The Power Workers’ Union (CUPE Local 1000) placed a print ad in at least one Ontario vehicle recently that was a sight for sore eyes and music to my ears. Responding to a new offensive by the natural gas industry, itself a response to a governmental review of the provincial Long Term Energy Plan, the PWU ad says this:
Several forces—the global recession, new wind, solar and natural gas generation along with the refurbishment of two Bruce Power nuclear reactors—have converged to create an increase in temporary power surpluses. Emboldened by this situation, proponents of more wind, solar and natural gas generation have attacked the planned refurbishment of Ontario’s remaining nuclear reactors and the construction of new ones… .
This passage is about the closest anyone in the Canadian nuclear industry has come to framing as starkly as possible the conflict that is at the bottom of the Ontario electricity war. This is nuclear versus natural gas. This conflict has been developing since before the Ontario Liberals promised to phase out the provincial coal-fired generating stations. The PWU understood this from early on and over the years has pretty consistently underscored the negative implications of a wholesale move to gas. I hope others are listening.
The gas lobby has also long understood the opportunity that arose with the coal phaseout. And, understanding also the constituencies that were helping it demonize coal, it got greedy and went after nuclear as well. But it has switched strategy in light of the catastrophic outcome of its initial success. When I say “catastrophic” I refer of course to the political price the Liberals have paid for adopting such a pro-gas policy. The Liberals have been the gas lobby’s best friend; because of that friendship, they lost first their majority position in the legislature, then their leader and premier, and now their very existence as a government is in jeopardy.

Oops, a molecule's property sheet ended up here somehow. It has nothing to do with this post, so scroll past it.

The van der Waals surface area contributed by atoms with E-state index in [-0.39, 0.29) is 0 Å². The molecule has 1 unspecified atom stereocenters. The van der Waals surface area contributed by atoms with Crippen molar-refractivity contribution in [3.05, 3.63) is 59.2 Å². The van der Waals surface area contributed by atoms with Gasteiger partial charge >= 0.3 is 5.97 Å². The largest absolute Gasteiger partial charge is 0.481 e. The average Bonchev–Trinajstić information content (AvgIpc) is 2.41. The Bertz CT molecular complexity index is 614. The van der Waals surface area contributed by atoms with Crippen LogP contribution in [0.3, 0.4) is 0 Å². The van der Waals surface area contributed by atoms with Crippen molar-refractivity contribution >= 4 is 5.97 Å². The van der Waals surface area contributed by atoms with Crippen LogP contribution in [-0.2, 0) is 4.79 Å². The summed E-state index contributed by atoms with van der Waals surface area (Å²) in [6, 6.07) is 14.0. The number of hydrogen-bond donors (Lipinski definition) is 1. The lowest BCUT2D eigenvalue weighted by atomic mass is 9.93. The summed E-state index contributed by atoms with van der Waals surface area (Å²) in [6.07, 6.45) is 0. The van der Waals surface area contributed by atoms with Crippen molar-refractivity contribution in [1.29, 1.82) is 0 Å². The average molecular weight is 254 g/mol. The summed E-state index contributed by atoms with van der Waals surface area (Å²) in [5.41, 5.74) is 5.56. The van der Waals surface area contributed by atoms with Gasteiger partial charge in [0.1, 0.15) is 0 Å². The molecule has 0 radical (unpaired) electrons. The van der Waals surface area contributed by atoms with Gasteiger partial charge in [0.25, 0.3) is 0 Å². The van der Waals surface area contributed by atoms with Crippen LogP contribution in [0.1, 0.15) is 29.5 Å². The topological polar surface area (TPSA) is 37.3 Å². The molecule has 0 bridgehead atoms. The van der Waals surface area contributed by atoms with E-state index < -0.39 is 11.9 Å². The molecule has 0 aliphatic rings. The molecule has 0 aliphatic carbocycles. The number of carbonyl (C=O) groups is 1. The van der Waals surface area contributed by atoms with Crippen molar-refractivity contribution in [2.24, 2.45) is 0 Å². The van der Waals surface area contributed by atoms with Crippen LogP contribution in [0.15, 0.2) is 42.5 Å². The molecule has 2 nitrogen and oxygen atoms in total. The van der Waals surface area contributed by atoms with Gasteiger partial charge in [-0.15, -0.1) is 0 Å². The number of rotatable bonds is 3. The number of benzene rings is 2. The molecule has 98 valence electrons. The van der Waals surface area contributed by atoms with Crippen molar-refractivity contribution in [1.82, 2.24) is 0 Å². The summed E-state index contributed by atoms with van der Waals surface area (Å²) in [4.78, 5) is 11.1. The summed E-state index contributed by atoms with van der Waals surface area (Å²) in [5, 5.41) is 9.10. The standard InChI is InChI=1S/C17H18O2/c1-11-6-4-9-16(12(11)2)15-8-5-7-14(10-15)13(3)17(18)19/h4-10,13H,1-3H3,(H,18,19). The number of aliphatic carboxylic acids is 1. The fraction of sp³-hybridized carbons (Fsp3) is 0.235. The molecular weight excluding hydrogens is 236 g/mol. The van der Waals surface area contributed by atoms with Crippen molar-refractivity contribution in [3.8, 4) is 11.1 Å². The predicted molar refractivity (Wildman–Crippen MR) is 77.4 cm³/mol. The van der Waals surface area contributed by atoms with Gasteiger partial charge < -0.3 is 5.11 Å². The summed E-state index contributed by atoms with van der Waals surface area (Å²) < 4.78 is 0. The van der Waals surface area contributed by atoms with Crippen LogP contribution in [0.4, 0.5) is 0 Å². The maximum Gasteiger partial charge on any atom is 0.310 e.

Sensing that its prime benefactor might be gone soon, and worried that even if it is not gone soon the incumbent government will soon realize what trouble the gas lobby has caused it, the gas lobby has taken to public outside advocacy. Last week the president of Enbridge parlayed the big dollars he has showered on the Toronto Star in the form of endless large advertisements over the years into a friendly article in which he is described as calling for a level playing field (as if it has not for years been tilted in his direction).
And today, the gas association had a letter published in Mississauga.com in which its representative sells the carbon-heavy fuel and sells it hard. Ballsy move, considering that it was the Mississauga gas plant cancellation that led to the former premier’s forced resignation and the ongoing and continually unfolding scandal that has rocked Queen’s Park.
There is no possibility that the current Liberal government has not drawn the link between its minority situation and the gas side of its green energy policy. This is why a review of the LTEP is under way.
It is also a certainty that the Liberals are considering a rethink of their communications around clean energy. They have an amazing environmental record to point to. As I have said many times, annual Ontario electricity-sector greenhouse gases dropped from over 40 million tons in 2000 to around 16 million last year. I know of no other jurisdiction that can point to a reduction that size. That reduction was almost entirely due to refurbished nuclear units re-entering service; these units all returned when the Liberals were in power.
I just hope the new Liberal government weighs the respective arguments of the PWU and gas lobby. And does not forget the gas lobby, in its dash to sell carbon heavy fossil fuel to Ontario, has put the Liberal minority government into such jeopardy.
Nuclear, as I said back in October 2012, is friend to both friend and foe.